- The software industry grew at twice the pace of overall U.S. employment, according to a report published Thursday by research organization Software.org and The Economist Intelligence Unit. From 2016 to 2018, jobs in the industry grew by 7.3%, more than doubling the country's employment rate of 3%.
- Software companies indirectly support 14.4 million jobs, and directly employ another 3.1 million people, according to the study, based on data from the U.S Bureau of Labor Statistics. The expanding sector pumped $1.6 trillion into the U.S. value-added GDP last year. Since 2016, the industry expanded by 19%.
- Expansion in the industry and an undersupplied labor market meant big payouts for software engineers. While average occupations paid yearly salaries of $51,960 in 2018, engineers made $114,000, on average.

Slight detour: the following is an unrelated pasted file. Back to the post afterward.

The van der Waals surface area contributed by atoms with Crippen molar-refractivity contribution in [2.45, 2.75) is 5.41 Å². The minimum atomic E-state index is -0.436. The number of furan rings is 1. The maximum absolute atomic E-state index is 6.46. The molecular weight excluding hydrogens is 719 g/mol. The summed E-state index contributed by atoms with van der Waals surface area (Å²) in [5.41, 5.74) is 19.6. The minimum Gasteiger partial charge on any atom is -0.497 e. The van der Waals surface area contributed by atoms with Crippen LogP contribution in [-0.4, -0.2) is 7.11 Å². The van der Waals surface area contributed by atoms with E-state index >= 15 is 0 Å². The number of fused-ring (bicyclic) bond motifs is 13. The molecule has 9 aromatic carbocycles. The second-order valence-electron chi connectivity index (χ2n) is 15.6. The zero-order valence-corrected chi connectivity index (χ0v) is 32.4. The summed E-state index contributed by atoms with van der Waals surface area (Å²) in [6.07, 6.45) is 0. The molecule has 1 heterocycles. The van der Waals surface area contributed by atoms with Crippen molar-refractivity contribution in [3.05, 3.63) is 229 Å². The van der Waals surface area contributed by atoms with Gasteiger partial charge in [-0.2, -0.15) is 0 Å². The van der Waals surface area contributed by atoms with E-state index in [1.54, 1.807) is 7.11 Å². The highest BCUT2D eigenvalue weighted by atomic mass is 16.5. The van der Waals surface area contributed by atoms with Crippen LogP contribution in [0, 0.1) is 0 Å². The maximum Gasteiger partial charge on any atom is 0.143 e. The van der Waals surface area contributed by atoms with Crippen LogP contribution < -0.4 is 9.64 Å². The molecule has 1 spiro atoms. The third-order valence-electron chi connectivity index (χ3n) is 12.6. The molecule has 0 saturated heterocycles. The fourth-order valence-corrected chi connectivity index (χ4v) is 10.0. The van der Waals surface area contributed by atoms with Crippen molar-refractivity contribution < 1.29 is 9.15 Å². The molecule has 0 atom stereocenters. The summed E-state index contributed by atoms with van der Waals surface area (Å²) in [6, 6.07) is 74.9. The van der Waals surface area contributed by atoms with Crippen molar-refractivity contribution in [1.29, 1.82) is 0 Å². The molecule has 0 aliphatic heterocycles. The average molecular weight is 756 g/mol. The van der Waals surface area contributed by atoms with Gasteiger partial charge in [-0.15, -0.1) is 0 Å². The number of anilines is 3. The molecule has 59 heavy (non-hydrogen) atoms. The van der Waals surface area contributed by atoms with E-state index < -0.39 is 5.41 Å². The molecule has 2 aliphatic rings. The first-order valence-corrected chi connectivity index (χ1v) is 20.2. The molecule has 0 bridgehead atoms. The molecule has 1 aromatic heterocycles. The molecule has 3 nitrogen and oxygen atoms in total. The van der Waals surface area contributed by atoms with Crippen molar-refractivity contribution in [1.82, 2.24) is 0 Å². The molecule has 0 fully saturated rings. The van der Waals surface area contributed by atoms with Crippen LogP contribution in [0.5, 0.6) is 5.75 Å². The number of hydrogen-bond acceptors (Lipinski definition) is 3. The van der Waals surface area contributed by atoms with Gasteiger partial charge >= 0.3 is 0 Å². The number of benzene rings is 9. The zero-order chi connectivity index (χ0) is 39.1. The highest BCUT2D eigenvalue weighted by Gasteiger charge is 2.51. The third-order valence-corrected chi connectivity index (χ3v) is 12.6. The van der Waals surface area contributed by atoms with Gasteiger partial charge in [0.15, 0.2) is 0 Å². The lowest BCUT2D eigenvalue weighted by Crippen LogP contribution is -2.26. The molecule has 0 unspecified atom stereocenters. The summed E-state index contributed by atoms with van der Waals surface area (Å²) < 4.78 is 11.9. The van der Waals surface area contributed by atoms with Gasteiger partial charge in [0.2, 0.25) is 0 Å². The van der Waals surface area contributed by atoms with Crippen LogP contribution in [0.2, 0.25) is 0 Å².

The software industry, with $82 billion in research and development budgets and an ample supply of six-figure jobs, is a force of growth for the national economy.
Markets can expect that trend to continue, even though disruptive technologies including artificial intelligence and robotic process automation are set to reshape the way industries operate.
"While we'll see some job loss because of the impact of automation, the bottom line is that everything in the realm of automation is built on software," said Glenn O'Donnell, VP and research director at Forrester, in an interview with CIO Dive. "Software will continue to be a major force for the growing economy."
Increased adoption of technology in different fields played a key role in the sector's growth.
Software companies are in need of more workers to meet their client's demands, said Chris Hopfensperger, Executive Director of Software.org, in the study's announcement.
"Software jobs aren't simply tech sector jobs anymore," said Hopfensperger. "They are manufacturing jobs, healthcare jobs and agriculture jobs."
In the coming months, as industry and regulators keep a close eye on recession markers, tech increasingly becomes a space to watch. It's even started to impact how tech leaders tackle 2020 budget planning.